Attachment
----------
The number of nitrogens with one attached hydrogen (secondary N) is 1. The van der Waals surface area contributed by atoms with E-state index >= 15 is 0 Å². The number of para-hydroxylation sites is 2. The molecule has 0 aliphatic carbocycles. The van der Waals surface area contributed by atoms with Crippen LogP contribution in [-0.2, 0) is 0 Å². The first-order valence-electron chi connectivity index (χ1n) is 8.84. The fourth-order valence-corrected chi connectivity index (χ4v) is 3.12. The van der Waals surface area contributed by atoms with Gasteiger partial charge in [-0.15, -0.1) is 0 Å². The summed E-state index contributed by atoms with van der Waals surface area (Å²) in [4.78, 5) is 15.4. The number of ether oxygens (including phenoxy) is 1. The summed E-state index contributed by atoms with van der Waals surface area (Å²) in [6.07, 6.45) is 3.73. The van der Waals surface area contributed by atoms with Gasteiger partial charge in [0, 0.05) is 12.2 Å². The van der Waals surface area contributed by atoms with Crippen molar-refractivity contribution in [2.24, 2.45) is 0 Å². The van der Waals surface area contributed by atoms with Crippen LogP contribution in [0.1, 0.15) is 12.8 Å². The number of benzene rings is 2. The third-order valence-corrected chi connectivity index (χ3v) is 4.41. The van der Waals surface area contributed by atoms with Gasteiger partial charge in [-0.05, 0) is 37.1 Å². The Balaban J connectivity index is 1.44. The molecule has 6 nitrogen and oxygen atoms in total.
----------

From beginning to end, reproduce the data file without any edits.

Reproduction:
The number of nitrogens with one attached hydrogen (secondary N) is 1. The van der Waals surface area contributed by atoms with E-state index >= 15 is 0 Å². The number of para-hydroxylation sites is 2. The molecule has 0 aliphatic carbocycles. The van der Waals surface area contributed by atoms with Crippen LogP contribution in [-0.2, 0) is 0 Å². The first-order valence-electron chi connectivity index (χ1n) is 8.84. The fourth-order valence-corrected chi connectivity index (χ4v) is 3.12. The van der Waals surface area contributed by atoms with Gasteiger partial charge in [-0.15, -0.1) is 0 Å². The summed E-state index contributed by atoms with van der Waals surface area (Å²) in [4.78, 5) is 15.4. The number of ether oxygens (including phenoxy) is 1. The summed E-state index contributed by atoms with van der Waals surface area (Å²) in [6.07, 6.45) is 3.73. The van der Waals surface area contributed by atoms with Gasteiger partial charge in [0, 0.05) is 12.2 Å². The van der Waals surface area contributed by atoms with Crippen molar-refractivity contribution in [2.24, 2.45) is 0 Å². The van der Waals surface area contributed by atoms with Crippen LogP contribution in [0.1, 0.15) is 12.8 Å². The number of benzene rings is 2. The third-order valence-corrected chi connectivity index (χ3v) is 4.41. The van der Waals surface area contributed by atoms with Gasteiger partial charge in [-0.05, 0) is 37.1 Å². The Balaban J connectivity index is 1.44. The molecule has 6 nitrogen and oxygen atoms in total.